Sunday, May 1, 2016 By: Ask A Master Gardener

Composting Yard Waste Basics

Turning waste into compost

Brian Jervis: Ask a Master Gardener Saturday,

April 30, 2016

Q: I would like to compost my grass clippings and some of the other material from my gardens, but I am not sure how to get started. Suggestions? Jim, Broken Arrow.
A: Many people dutifully recycle paper and other approved wastes by placing them into the city's recycle bins but send their yard wastes to be burned — wastes that are beneficial if recycled. These materials are best added to a compost pile, and when fully composted, they produce superb additions to garden beds, either tilled in or used as a mulch.
Limitations to composting may be lack of information about the process, space for a compost bin and a determination to recycle.
The OSU fact sheet “Backyard Composting in Oklahoma” will supply the information needed to get started. This fact sheet explains the composting process, including what can be composted, how to build a bin and what can go wrong. There are also many excellent websites on composting, including the city of Tulsa’s website.
One first needs to identify a space that can be devoted to a bin. Many materials are available to build a bin, such as various types of stone, treated lumber, old wood pallets and wire fencing. These structures keep the materials together. However, some people simply make a large pile of materials to compost, although effort must be made to keep it contained.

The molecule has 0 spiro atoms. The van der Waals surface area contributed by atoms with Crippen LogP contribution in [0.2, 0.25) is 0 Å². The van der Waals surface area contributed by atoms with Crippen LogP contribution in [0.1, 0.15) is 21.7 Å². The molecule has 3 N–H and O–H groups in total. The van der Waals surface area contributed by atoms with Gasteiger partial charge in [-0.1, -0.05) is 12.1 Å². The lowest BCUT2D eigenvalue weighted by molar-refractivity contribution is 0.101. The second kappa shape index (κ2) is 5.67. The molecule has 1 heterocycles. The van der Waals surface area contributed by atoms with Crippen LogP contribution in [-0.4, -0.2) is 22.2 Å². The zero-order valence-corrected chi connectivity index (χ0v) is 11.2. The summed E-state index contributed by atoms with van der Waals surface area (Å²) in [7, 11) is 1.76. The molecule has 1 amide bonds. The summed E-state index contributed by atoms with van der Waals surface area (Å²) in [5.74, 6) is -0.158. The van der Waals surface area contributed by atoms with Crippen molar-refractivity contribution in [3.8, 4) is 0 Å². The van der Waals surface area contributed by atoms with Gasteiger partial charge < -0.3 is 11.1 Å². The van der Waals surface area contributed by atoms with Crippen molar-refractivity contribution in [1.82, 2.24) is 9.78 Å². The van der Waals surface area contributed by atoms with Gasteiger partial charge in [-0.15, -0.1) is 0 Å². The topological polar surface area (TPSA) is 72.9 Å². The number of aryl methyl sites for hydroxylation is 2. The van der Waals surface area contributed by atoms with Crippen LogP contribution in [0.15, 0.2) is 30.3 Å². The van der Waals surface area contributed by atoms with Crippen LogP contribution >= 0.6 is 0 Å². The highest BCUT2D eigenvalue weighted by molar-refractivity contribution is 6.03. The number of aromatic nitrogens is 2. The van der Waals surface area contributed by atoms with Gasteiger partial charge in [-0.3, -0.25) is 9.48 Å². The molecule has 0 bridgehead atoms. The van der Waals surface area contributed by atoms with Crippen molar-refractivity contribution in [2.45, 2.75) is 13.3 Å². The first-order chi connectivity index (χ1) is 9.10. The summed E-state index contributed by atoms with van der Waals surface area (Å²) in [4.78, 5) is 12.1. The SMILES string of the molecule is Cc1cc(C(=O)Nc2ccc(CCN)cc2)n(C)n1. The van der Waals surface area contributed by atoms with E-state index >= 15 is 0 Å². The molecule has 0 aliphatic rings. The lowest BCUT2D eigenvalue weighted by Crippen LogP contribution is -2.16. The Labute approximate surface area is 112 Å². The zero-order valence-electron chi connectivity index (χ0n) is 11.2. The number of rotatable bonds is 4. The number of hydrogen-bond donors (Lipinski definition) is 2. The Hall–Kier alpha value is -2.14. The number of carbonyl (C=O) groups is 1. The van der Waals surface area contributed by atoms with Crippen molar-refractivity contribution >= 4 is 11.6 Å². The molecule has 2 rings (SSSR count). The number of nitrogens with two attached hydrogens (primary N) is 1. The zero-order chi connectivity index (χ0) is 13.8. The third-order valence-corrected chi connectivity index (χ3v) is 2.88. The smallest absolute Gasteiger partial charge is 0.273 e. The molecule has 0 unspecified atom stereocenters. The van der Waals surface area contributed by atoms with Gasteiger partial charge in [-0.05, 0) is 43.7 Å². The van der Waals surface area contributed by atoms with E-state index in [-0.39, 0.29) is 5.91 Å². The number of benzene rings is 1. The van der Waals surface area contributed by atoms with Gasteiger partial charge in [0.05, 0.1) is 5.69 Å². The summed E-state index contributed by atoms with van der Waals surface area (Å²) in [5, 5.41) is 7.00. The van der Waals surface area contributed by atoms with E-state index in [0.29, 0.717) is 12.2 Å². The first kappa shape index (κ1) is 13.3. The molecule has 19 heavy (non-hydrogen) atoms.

Several versions of drums are used for composting. These may be bought or made from a plastic trash can. The commercial ones are expensive but work well and are tidy. Cornell University Extension's website has a list of suppliers for these drum composters.
It has been shown that one needs a combination of two types of materials for composting. These consist of brown materials, which are high in carbon, and green wastes, which contain the nutrient nitrogen. The browns are typically fallen leaves, straw, paper and wood wastes — chips and sawdust. The greens are often lawn clippings, green garden trimmings and kitchen scraps. If a pile has only brown material, a substitute for greens is a handful of nitrogen fertilizer.
Animal manures may also be added but only from plant-eating animals (herbivores). Cat, dog and human wastes should not be used. Also, one should not add any dairy products or fatty wastes from the kitchen.
The composting process is performed by many different types of bacteria and fungi. They decompose, or break down, the materials into garden-friendly organic matter, which is compost. These microorganisms need oxygen, water and nutrients to do their job. Done properly, the decaying process produces heat, and the core temperature may reach 140 degrees and will kill many, but not all, of any disease and insect pests. It is important to keep the pile wet and turned often. The more it is turned, the more oxygen is able to penetrate the pile and the faster it will compost.

Garden tips
§  After moving potted plants from inside to outdoors, irrigate the pots with 2-3 pot volumes of water to remove salts that may have accumulated from fertilizers.
§  Spring-blooming bulbs are best fertilized in fall and late winter when leaves emerge. After blooming, they go dormant and cannot use fertilizer applied at that time.
§  When Bermuda and Zoysia lawns are fully green, begin applying fertilizer. Bermuda grass will benefit from 2 to 5 pounds of nitrogen fertilizer per 1000 square feet in divided applications over the summer. Zoysia lawns need about half that amount. Don’t use a phosphorus-containing fertilizer unless a soil test indicates a need.


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